How Spar Strensham Service’s food to go stands out

How does a Mark Rogers Spar Roadchef range of food to go hold its own against the likes of Costa, McDonald’s and Leon?

How does a convenience store’s range of food to go hold its own against the likes of Costa, McDonald’s and Leon? 

According to Mark Rogers, who oversees operations of the Spar at Strensham Services, the answer is choice. “Our sandwiches are made on site, and we’ve got a broad range of price and quality. We don’t run a meal deal offer as this can be restrictive, but we merchandise a wide range of options together,” he says. 

Despite these three foodservice giants located just a few metres away inside the unit, the store’s coffee machine is one of the most popular features, with the sandwiches located at the back of the store regularly creating a pinch point for customers coming in ahead of lunchtime. 

The choice is promoted as soon as you walk into the store, with a brightly-lit chiller filled with fruit backed against an aisle – a place where a promotional gondola end of crisps or chocolate sharing bags might otherwise be. The chiller is flanked by a Dots doughnut unit and a bakery display, indicating that indulgence and health is available. 

The result has turned the usual convenience offer on its head. Sales of healthy chilled snacks, such as chicken, boiled eggs and quiches, are now higher than crisps. The store’s strategy is to strive for a higher price and supply the quality that matches, whether that’s with sandwiches made on site or with special partnerships, such as premium Italian ice cream supplier Dolcetti or a local florist.

“Years ago, the last places people wanted to buy flowers were motorway services,
but now our range looks like they could be from a florist – because they are,” he says. 

Rather than dictating orders, the relationship works by the Spar team giving the florist data, such as historical sales volumes and an idea of the price customers are looking for. The florist then looks into the specifics. 


Digital labels are a no-brainer. They save on paper, printer and ink costs, and increase the accuracy and efficiency of changing promotions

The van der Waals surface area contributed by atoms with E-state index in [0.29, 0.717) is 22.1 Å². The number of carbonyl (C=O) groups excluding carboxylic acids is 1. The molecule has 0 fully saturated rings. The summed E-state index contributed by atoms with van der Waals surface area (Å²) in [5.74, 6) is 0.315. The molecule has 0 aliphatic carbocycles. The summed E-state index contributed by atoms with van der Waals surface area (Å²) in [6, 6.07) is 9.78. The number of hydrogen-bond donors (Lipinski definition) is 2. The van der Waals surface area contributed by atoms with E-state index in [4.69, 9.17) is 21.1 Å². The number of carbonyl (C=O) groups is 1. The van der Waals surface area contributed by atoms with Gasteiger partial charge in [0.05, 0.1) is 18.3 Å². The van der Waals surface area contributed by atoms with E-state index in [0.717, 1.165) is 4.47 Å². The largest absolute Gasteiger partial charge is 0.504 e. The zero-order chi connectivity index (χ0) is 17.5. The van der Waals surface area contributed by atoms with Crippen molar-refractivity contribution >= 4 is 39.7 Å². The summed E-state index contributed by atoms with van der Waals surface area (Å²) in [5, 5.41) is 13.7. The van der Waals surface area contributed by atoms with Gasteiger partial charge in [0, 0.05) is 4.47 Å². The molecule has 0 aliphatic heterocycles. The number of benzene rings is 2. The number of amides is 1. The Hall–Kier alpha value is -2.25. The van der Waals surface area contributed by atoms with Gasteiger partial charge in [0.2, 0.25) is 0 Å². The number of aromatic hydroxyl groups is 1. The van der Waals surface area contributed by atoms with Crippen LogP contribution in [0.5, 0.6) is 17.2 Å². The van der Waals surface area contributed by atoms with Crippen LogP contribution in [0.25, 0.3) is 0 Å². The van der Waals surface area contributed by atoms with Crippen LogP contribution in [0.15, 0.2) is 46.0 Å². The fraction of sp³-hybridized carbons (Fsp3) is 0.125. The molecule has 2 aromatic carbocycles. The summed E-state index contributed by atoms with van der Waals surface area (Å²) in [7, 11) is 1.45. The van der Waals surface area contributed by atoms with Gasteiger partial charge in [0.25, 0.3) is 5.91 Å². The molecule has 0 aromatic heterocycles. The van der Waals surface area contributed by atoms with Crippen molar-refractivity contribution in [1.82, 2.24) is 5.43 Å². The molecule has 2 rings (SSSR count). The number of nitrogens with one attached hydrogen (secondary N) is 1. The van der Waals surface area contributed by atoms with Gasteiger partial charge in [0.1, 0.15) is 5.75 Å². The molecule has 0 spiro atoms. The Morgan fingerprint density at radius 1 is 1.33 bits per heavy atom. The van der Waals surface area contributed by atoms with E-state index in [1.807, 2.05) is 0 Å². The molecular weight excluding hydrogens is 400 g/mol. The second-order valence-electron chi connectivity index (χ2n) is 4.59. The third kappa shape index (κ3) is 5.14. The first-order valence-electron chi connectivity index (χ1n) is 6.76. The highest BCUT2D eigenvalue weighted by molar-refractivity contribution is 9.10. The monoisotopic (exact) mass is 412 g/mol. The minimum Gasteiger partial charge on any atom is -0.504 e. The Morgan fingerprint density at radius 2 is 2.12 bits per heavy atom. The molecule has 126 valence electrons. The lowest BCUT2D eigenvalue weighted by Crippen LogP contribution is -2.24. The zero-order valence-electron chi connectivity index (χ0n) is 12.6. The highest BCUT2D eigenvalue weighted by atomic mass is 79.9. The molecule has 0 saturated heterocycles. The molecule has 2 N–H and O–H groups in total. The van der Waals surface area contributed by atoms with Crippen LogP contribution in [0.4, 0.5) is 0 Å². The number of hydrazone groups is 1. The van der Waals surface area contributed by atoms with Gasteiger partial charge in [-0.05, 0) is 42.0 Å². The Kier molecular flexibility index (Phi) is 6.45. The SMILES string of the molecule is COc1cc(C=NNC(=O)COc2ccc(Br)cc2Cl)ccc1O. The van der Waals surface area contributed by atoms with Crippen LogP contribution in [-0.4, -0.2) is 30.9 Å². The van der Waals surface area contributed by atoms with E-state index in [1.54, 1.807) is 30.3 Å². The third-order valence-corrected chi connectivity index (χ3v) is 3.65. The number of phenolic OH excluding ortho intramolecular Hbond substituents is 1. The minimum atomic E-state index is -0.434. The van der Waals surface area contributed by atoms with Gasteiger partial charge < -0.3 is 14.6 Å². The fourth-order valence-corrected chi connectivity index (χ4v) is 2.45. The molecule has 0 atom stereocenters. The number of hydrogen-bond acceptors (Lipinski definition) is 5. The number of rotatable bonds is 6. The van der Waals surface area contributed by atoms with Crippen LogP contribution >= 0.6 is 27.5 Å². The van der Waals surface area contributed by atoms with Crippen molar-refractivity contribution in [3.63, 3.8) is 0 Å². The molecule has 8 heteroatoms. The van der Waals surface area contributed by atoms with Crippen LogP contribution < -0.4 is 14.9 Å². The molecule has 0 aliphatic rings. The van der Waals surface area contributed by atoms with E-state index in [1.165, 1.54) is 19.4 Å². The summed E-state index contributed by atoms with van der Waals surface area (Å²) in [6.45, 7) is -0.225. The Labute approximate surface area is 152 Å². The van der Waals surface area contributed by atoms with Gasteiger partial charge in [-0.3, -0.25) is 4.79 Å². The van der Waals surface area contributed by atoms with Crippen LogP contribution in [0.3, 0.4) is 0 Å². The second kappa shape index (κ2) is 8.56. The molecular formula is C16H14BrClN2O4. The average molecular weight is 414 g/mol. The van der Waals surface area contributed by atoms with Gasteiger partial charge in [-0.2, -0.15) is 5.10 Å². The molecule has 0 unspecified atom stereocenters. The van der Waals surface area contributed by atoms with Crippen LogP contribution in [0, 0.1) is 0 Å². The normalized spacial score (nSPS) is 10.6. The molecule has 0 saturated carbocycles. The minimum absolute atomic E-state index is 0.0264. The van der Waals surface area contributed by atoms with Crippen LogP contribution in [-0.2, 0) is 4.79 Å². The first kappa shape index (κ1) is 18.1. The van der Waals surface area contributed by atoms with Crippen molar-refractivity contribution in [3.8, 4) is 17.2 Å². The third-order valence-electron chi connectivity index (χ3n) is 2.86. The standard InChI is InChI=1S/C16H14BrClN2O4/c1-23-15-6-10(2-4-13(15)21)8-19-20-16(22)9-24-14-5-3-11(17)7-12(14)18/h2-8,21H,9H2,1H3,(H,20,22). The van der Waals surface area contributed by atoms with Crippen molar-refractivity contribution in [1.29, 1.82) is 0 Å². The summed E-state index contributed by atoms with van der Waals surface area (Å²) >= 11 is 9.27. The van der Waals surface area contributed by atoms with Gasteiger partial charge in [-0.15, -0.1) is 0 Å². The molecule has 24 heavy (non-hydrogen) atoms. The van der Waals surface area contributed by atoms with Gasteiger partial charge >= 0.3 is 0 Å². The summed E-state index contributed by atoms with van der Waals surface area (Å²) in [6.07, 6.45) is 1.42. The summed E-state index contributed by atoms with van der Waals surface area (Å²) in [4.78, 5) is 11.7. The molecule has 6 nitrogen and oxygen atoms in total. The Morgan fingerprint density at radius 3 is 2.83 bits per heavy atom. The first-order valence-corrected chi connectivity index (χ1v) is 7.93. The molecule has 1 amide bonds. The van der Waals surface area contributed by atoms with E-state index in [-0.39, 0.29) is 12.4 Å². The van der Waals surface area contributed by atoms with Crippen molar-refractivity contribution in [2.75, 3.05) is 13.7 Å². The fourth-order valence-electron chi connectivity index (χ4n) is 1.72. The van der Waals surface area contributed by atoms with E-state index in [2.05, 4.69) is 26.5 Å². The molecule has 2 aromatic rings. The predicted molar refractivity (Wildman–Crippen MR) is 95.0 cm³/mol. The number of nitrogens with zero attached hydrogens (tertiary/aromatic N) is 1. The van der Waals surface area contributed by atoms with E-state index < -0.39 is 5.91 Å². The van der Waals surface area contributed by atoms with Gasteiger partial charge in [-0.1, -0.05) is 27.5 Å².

We trust them – they’re the experts, not us. They know what’s available at the flower auctions and what’s in season. We find this type of relationship works because it keeps our suppliers engaged,” Mark says. 

The store also benefits from digital shelf-edge labels, which feature on every line throughout the store. These labels display the price, offers and can highlight products that have won awards or have been featured in newspapers or magazines. 

“Digital labels are a no brainer. They save on paper, printer and ink costs, and increase the accuracy and efficiency of changing promotions and updating prices,” Mark says.

Mark and the team are also analysing data from the bakery and food to go, and are preparing to pre-set times that the labels reduce prices to minimise wastage. “We might want to reduce prices early afternoon throughout the week but then on a Friday, as we’re a bit busier, reduce to clear later in the evening. The new prices will automatically scan at the till,” he says.

The store’s success with breakfast and lunch have encouraged the team to target for evening meals. “We know we’re not hitting our target of evening meal sales, so we’re planning on bringing in Spar’s Tonight’s Tea range, which we believe has the quality to drive sales and continue to show you can get quality from our services,” he explains. 


Top tips

1. Invest in availability

“The team regularly makes food to go to ensure the shelves are always full. At times you’ll have to have an abundance of food to go. People have to see that they have choice,” Mark says.

2. Keep on top of technology

“We’re looking at app payments to continue making shopping easier for our increasingly busy customers. Tills might not exist by 2025 and we need to be ready,” he explains.

3. Don’t be afraid of competing on food to go

“One of our biggest sellers is our Costa Express machine despite a Costa being located next to us. You have to be bold with what you offer,” Mark says.


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